Stereo Mono Mosaic [DDH Single Hop India Pale Ale] 
Mosaic - the mother of juicy hops. Packed with both tropical, citrusy, and slight piney notes, this hop truly lives up to its name and provides a mosaic of aromas.
The goal for our Stereo Mono series is to let the hops take the center stage, why the base for this beer is Pale Malts, Wheat Malt, Chit Malt, Flaked Oats and just a hint of Melanoidin to create as clean a canvas for the hop aroma as possible, while still having a slight backbone to balance out the bitterness from the hops and present to you a juicy fresh IPA packed with notes of Peach, Mango, Blueberries, and citrus. (

De kleur is mooi blond met wit schuim. Mondgevoel is dik, niet waterig. De geur is floraal hoppig. De smaak is... weg? Licht bitter. Het is nog gen 08-09-22 maar de hopexplosie die ik had verwacht bleef uit.

IPA's moet je ook vers drinken. Grappig eigenlijk dat IPA's de naam hebben om een bewaarbier te zijn (voor die lange reizen naar India ging er extra hop in zodat het langer goed bleef), maar voor de smaak moet je het juist snel drinken. Het is dus geen bewaarbier. Overigens was IPA voor de zeereis een mythe, gezien en  Overigens is DDH singe hop Mosaic nu ook niet zo origineel:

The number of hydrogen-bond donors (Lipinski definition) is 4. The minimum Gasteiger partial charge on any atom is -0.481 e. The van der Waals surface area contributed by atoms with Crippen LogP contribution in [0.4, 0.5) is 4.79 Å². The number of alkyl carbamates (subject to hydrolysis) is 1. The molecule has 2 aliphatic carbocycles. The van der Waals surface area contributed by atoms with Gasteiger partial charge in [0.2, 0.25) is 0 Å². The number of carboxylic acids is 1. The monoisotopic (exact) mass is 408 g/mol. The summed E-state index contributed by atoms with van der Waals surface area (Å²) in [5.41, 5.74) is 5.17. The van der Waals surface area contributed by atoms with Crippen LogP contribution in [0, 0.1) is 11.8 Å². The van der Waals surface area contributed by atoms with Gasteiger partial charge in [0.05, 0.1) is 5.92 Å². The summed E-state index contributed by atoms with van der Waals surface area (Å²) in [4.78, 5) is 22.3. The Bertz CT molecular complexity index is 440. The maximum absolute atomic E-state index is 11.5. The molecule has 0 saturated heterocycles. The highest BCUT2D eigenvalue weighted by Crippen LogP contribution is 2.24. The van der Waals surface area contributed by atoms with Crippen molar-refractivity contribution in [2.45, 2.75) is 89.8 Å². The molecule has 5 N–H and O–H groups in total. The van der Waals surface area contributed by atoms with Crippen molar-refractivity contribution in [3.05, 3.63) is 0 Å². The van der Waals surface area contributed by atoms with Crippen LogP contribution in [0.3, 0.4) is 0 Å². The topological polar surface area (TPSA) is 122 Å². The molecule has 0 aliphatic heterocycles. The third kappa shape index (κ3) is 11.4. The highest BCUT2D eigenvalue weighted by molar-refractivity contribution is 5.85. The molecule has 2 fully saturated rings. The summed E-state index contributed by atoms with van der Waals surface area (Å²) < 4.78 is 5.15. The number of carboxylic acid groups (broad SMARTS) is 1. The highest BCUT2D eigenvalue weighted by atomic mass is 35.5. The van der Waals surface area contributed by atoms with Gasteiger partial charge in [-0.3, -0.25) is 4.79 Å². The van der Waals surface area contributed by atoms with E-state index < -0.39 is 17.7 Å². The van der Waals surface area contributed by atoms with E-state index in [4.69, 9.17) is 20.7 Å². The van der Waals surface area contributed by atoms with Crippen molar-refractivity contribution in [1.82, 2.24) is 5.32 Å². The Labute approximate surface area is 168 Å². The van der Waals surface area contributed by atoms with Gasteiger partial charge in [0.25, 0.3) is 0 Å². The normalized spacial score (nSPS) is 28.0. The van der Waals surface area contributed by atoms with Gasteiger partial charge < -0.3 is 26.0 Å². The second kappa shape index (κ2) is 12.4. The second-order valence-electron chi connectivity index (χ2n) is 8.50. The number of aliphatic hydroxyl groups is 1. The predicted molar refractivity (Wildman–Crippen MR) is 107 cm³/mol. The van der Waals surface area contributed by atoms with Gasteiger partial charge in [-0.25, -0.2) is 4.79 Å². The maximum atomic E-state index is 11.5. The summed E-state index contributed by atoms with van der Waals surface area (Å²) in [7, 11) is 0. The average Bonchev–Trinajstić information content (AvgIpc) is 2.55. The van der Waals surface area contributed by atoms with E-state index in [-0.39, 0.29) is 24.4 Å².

DDH Mosaic IPA From:Community Beer Company Texas, United StatesStyle:IPA - AmericanABV:8.6% (

Other Half Brewing Co. DDH Double Mosaic Dream... SPECIFICATIONS
Style IPA - Imperial / Double ABV 8.5 % (

DDH Mosaic Bomb From:Sloop Brewing New York, United StatesStyle:IPA - American
Ranked #846ABV:6% (

Kees Mosaïc Hop
Brouwerij Kees! (76)
Kees Mosaïc Hop is een donker amberkleurige IPA. Het bier is licht en fris van smaak is. Aroma's van pompelmoes en meloen en mango komen terug in dit bier. ... BrouwerijBrouwerij Kees! BierstijlIPA - India Pale Ale Alcohol5.5% (

Kees! Mosaic Hop Explosion
Brouwerij Kees! (76)
Kees! Mosaic Hop Explosion is een smaakbom van heb ik jou daar. Deze India Pale Ale wordt uitsluitend gebrouwen met de hopsoort Mosaic.
BrouwerijBrouwerij Kees! BierstijlIPA - India Pale Ale Alcohol5.5% (

IPA, 6% STYLE India Pale Ale
Mosaic is een relatief nieuwe hopsoort welke smaken van sinaasappel, snoep en vers tropisch fruit aan het bier geeft. Deze IPA is zo gebrouwen dat alle smaken en aroma’s van de hop volop uit er uit knallen! Niet te bitter en volledige focus op het hoparoma dus – JUICY!
EBC 13
IBU 40

Mosaic is volgens mij wel een lekkere hop voor in een mono IPA. De Stereo Mono Mosaic DDH Single Hop India Pale Ale  van To Øl is helaas wat mat, maar met 44 cl van 6,8% best krachtig. In laatste klets vanuit het blikje komt een enorme bitterheid mee met een grizzelig hopsediment. Zou de bitterheid naar de Bodem zijn gezakt?